Aim To show that the frequently reported positive trend in the abundance–range-size relationship does not hold true within a montane bird community of Afrotropical highlands; to test possible explanations of the extraordinary shape of this relationship; and to discuss the influence of island effects on patterns of bird abundance in the Cameroon Mountains.
Location Bamenda Highlands, Cameroon, Western Africa.
Methods We censused birds during the breeding season in November and December 2003 using a point-count method and mapped habitat structure at these census points. Local habitat requirements of each species detected by point counts were quantified using canonical correspondence analysis, and the size of geographical ranges of species was measured from their distribution maps for sub-Saharan Africa. We tested differences in abundance, niche breadth and niche position between three species groups: endemic bird species of the Cameroon Mountains, non-endemic Afromontane species, and widespread species.
Results We detected neither a positive nor negative abundance–range-size relationship in the bird community studied. This pattern was caused by the similar abundance of widespread, endemic and non-endemic montane bird species. Moreover, endemic and non-endemic montane species had broader local niches than widespread species. The widespread species also used more atypical habitats, as indicated by the slightly larger values of their niche positions.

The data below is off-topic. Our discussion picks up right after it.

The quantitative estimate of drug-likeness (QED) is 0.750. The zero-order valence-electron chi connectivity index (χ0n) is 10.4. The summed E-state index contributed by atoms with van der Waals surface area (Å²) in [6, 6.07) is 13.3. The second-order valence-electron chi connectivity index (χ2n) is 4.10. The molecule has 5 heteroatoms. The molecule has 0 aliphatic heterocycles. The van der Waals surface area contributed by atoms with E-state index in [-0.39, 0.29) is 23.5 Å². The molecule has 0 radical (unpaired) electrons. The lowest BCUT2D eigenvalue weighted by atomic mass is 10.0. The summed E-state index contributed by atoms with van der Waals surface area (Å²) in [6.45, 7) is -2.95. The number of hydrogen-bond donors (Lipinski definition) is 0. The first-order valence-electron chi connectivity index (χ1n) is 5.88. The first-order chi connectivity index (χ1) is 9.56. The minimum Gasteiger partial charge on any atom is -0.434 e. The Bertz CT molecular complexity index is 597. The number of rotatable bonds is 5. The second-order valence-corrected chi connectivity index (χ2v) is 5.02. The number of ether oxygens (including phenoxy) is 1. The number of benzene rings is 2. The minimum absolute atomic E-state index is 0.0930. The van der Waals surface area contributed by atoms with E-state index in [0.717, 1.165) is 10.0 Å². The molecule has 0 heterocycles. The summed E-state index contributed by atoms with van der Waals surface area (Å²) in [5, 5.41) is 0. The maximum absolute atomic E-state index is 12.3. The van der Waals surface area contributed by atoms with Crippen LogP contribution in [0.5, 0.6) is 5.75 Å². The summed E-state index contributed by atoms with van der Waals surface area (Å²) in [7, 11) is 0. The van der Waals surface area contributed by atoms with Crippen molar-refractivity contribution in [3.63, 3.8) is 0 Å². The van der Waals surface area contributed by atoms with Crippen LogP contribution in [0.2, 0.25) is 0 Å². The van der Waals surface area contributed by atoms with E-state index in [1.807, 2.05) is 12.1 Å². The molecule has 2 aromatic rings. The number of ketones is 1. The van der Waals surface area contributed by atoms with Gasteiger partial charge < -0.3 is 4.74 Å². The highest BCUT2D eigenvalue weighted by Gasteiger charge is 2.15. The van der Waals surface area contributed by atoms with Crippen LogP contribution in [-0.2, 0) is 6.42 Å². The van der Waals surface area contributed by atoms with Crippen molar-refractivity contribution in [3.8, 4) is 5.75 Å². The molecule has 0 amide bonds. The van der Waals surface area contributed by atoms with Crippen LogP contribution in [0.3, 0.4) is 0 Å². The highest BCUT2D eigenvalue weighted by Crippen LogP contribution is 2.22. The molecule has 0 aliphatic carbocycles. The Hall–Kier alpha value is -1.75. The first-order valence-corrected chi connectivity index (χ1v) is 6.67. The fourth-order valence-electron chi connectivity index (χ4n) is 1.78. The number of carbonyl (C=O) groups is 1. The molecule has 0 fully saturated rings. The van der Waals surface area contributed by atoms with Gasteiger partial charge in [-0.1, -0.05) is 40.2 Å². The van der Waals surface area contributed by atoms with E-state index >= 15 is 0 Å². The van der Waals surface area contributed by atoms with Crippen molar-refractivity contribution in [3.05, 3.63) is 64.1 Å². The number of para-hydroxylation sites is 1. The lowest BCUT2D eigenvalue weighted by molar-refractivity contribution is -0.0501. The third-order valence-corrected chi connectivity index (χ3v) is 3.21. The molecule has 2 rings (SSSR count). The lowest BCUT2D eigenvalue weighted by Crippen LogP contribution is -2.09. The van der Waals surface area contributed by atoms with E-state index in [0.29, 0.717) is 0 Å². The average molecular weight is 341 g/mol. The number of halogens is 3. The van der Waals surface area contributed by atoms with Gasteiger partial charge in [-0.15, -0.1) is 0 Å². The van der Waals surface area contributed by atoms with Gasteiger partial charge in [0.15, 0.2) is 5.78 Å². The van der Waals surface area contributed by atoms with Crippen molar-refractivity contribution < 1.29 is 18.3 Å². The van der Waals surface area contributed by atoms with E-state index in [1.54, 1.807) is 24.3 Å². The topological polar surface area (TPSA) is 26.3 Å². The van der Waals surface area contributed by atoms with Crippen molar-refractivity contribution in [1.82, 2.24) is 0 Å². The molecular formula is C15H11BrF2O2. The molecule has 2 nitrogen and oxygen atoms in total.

Main conclusions The relationship detected between abundance and range size does not correspond with that inferred from contemporary macroecological theory. We suggest that island effects are responsible for the observed pattern. Relatively high abundances of montane species are probably caused by their adaptation to local environmental conditions, which was enabled by climatic stability and the isolation of montane forest in the Cameroon Mountains. Such a unique environment provides a less suitable habitat for widespread species. Montane species, which are abundant at present, may also have had large ranges in glacial periods, but their post-glacial distribution may have become restricted after the retreat of the montane forest. On the basis of comparison of our results with studies describing the abundance structure of bird communities in other montane areas in the Afrotropics, we suggest that the detected patterns may be universal throughout Afromontane forests.